# hypothesis: Test hypotheses on mcp objects. In mcp: Regression with Multiple Change Points

 hypothesis R Documentation

## Test hypotheses on mcp objects.

### Description

Returns posterior probabilities and Bayes Factors for flexible hypotheses involving model parameters. The documentation for the argument `hypotheses` below shows examples of how to specify hypotheses, and read worked examples on the mcp website. For directional hypotheses, `hypothesis`` executes the hypothesis string in a `tidybayes“ environment and summerises the proportion of samples where the expression evaluates to TRUE. For equals-hypothesis, a Savage-Dickey ratio is computed. Savage-Dickey requires a prior too, so remember `mcp(..., sample = "both")`. This function is heavily inspired by the 'hypothesis' function from the 'brms' package.

### Usage

```hypothesis(fit, hypotheses, width = 0.95, digits = 3)
```

### Arguments

 `fit` An `mcpfit` object. `hypotheses` String representation of a logical test involving model parameters. Takes R code that evaluates to TRUE or FALSE in a vectorized way. Directional hypotheses are specified using <, >, <=, or >=. `hypothesis` returns the posterior probability and odds in favor of the stated hypothesis. The odds can be interpreted as a Bayes Factor. For example: `"cp_1 > 30"`: the first change point is above 30. `"int_1 > int_2"`: the intercept is greater in segment 1 than 2. `"x_2 - x_1 <= 3"`: the difference between slope 1 and 2 is less than or equal to 3. `"int_1 > -2 & int_1 < 2"`: int_1 is between -2 and 2 (an interval hypothesis). This can be useful as a Region Of Practical Equivalence test (ROPE). `"cp_1^2 < 30 | (log(x_1) + log(x_2)) > 5"`: be creative. `"`cp_1_id[1]` > `cp_1_id[2]`"`: id1 is greater than id2, as estimated through the varying-by-"id" change point in segment 1. Note that ```` required for varying effects. Hypotheses can also test equality using the equal sign (=). This runs a Savage-Dickey test, i.e., the proportion by which the probability density has increased from the prior to the posterior at a given value. Therefore, it requires `mcp(sample = "both")`. There are two requirements: First, there can only be one equal sign, so don't use and (&) or or (|). Second, the point to test has to be on the right, and the variables on the left. `"cp_1 = 30"`: is the first change point at 30? Or to be more precise: by what factor has the credence in cp_1 = 30 risen/fallen when conditioning on the data, relative to the prior credence? `"int_1 + int_2 = 0"`: Is the sum of two intercepts zero? `"`cp_1_id[John]`/`cp_1_id[Erin]` = 2"`: is the varying change point for John (which is relative to 'cp_1“) double that of Erin? `width` Float. The width of the highest posterior density interval (between 0 and 1). `digits` a non-null value for digits specifies the minimum number of significant digits to be printed in values. The default, NULL, uses getOption("digits"). (For the interpretation for complex numbers see signif.) Non-integer values will be rounded down, and only values greater than or equal to 1 and no greater than 22 are accepted.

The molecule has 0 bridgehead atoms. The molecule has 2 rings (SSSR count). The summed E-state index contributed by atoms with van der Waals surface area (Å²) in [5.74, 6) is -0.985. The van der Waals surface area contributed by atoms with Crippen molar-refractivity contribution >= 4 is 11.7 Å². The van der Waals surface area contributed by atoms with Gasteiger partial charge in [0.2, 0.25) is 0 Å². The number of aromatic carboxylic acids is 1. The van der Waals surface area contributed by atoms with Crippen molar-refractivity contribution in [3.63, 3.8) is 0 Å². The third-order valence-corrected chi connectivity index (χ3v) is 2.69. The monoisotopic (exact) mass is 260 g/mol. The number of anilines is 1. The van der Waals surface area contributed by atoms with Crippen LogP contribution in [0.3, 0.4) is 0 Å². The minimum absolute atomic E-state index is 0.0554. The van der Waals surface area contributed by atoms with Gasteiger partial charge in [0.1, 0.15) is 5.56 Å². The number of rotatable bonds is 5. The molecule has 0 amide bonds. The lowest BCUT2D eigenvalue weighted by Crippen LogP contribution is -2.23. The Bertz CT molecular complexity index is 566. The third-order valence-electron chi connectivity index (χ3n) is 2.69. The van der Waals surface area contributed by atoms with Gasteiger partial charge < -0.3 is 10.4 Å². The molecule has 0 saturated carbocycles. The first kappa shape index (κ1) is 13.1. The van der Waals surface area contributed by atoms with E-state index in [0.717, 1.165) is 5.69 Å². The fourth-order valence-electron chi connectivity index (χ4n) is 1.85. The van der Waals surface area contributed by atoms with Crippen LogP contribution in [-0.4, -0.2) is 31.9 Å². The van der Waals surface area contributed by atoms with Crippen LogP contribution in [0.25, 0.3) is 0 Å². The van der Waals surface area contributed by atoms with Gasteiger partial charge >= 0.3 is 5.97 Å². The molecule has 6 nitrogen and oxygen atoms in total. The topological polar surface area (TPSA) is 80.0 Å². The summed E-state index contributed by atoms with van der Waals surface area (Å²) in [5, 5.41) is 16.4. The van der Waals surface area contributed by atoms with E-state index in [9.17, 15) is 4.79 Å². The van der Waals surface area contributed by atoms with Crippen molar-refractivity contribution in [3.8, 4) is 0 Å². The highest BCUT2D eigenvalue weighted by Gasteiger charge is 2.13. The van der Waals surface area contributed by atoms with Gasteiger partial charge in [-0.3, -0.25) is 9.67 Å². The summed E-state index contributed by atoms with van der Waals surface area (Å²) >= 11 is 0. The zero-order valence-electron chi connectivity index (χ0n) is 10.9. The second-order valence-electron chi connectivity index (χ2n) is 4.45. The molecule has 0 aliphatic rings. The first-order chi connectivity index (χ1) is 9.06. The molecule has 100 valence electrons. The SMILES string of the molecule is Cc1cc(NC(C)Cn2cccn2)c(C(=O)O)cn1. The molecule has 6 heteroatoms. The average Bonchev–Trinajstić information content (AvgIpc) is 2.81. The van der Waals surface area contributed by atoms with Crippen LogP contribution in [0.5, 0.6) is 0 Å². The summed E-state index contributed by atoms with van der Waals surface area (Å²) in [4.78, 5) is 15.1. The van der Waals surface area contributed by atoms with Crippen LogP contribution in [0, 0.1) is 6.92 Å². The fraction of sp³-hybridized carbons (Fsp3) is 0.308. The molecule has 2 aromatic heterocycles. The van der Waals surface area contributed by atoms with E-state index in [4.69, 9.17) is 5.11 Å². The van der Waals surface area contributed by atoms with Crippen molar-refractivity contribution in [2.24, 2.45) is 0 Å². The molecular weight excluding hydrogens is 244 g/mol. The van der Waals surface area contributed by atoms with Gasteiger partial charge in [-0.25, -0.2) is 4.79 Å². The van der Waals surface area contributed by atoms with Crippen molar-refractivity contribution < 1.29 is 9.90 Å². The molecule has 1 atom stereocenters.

### Value

A data.frame with a row per hypothesis and the following columns:

• `hypothesis` is the hypothesis; often re-arranged to test against zero.

• `mean` is the posterior mean of the left-hand side of the hypothesis.

• `lower` is the lower bound of the (two-sided) highest-density interval of width `width`.

• `upper` is the upper bound of ditto.

• `p` Posterior probability. For "=" (Savage-Dickey), it is the BF converted to p. For directional hypotheses, it is the proportion of samples that returns TRUE.

• `BF` Bayes Factor in favor of the hypothesis. For "=" it is the Savage-Dickey density ratio. For directional hypotheses, it is p converted to odds.

### Author(s)

Jonas Kristoffer Lindeløv jonas@lindeloev.dk

mcp documentation built on March 18, 2022, 6:41 p.m.